WANG et al: GCE-CONTAINING ANTIBACTERIAL ADHESIVE CEMENT
Materials and methods Preparation of GCE‑containing cement. GCE was distilled as described previously (19). Briefly, Galla chinensis produced in Sichuan province, China was dried at 60˚C for 3 days, powdered, double extracted with distilled water, and then dissolved in ethanol for filtration and evaporation. Subsequently, the GCE was further fractionated by adsorption chromatography and purified by successive column chromatography. The obtained GCE was dissolved in ethanol and adjusted to pH 5.5. The GCE was incorporated into the liquid of resin‑modified glass ionomer cement (GC Fuji ORTHO™ LC, GC Corp., Tokyo, Japan) at certain mass fractions, which were pre‑set to ensure the mass fraction of GCE in cement mixture (following mixing of the liquid with powder). These values were 0 (control group), 0.1, 0.2, 0.4, and 0.8% respectively. Once the GCE‑containing cement sample was required for use, the cement liquid was mixed with the powder at a constant ratio, according to the manufacturer's instructions. Following this, 20 sec of LED light curing was performed (Ortholux, 3 M Unitek, Monrovia, CA, USA) for complete polymerization of the cement. Bacterial suspensions. As one of the most important cariogenic bacteria, S. mutans (strain 25175; American Type Culture Collection, Manassas, VA, USA) was selected for testing the antimicrobial properties of the GCE‑containing cement. The bacterial cells were cultured in Brain Heart Infusion (BHI) broth (BD Diagnostics, Franklin Lakes, NJ, USA) and incubated at 37˚C in a jar with a microaerophilic atmosphere enriched with 5% CO2 (Oxoid Campygen, Basingstoke, UK) until reaching the initial stationary phase after 48 h (Optical density at 650 nm of 0.30), and then measured using a Spectronic 20 (Milton Roy, Houston, TX, USA). The microbial suspension was used to inoculate the agar diffusion test plates and to perform the adhesion assay. Agar diffusion test. An agar diffusion test was adapted to evaluate antibacterial activity. S. mutans suspensions were inoculated on three plates with 20 ml of BHI agar. Five blocks were loaded on each plate and respective cement was introduced and light‑polymerized immediately. The plates were then incubated at 37˚C for 48 h, followed by the measurement of the inhibition halo diameters using a manual caliper. This was repeated three times, and mean values used for analysis. Bacteria colonization susceptibility. Six tubes containing 0.5 ml of S. mutans suspension were prepared. Cements with five mass fractions as described above, were photopolymerized into blocks respectively and then cut in 1‑2 mm size solid cubic particles with a scalpel blade. Three solid particles of each cement were placed in respective tubes in order to evaluate bacteria adhesion to cement specimens. A tube containing a pasteurized inactivated bacterial suspension was used as the negative control, in order to evaluate nonspecific adherence of the microorganism. The tubes were then incubated at 37˚C for 48 h in an atmosphere enriched with 5% CO2. Next, in order to remove not firmly adhered bacteria, all particles were washed three times in sterile culture medium and agitated for 10 sec at 1,400 rpm using an SA8 vortex mixer (Bibby Scientific Ltd., Stone, UK). The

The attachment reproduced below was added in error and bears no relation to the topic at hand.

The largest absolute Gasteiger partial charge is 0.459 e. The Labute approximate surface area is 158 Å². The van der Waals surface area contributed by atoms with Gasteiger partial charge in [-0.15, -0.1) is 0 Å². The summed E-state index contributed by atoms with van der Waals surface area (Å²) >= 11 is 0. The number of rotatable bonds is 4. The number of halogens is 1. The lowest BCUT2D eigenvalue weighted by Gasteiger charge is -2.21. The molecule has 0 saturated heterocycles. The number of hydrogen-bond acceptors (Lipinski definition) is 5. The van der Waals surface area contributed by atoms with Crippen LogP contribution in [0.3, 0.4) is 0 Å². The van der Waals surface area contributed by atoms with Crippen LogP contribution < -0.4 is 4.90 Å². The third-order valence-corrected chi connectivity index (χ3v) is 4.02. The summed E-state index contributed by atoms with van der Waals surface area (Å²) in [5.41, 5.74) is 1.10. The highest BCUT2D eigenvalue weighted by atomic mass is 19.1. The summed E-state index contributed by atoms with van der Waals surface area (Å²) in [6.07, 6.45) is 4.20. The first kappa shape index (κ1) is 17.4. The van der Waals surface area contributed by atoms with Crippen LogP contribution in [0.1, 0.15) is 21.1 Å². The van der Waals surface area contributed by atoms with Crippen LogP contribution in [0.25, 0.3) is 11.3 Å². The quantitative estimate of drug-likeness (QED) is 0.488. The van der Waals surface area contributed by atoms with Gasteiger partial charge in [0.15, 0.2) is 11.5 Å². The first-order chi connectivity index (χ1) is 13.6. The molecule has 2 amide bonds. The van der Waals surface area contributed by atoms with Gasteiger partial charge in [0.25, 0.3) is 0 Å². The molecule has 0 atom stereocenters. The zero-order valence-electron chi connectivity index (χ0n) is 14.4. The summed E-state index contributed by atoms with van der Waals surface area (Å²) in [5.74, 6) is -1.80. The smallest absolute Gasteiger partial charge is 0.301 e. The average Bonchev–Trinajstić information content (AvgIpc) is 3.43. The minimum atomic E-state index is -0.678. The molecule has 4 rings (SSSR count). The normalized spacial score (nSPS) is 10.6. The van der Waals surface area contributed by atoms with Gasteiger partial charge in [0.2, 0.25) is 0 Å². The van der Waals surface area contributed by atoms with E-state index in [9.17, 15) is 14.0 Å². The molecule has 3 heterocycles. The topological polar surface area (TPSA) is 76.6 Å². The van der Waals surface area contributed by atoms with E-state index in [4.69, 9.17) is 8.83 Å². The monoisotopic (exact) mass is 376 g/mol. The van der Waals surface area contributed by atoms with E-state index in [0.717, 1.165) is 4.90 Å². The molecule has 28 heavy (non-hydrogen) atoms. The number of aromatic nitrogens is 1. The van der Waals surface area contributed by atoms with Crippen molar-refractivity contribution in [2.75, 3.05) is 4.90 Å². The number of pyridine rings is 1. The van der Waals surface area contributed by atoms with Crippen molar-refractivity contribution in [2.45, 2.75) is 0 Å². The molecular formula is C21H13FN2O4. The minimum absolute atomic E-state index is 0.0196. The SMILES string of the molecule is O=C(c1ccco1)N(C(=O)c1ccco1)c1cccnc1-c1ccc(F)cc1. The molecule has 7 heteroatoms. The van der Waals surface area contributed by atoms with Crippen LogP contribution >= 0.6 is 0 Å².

Figure 1. Antibacterial activity of GCE‑containing cement in agar diffusion test. GCE‑containing samples exhibited larger bacterial inhibition halo than control, and inhibition zone increased as GCE mass fractions increased. Each value is mean ± SD. Bars with letters indicating values that are significantly different (P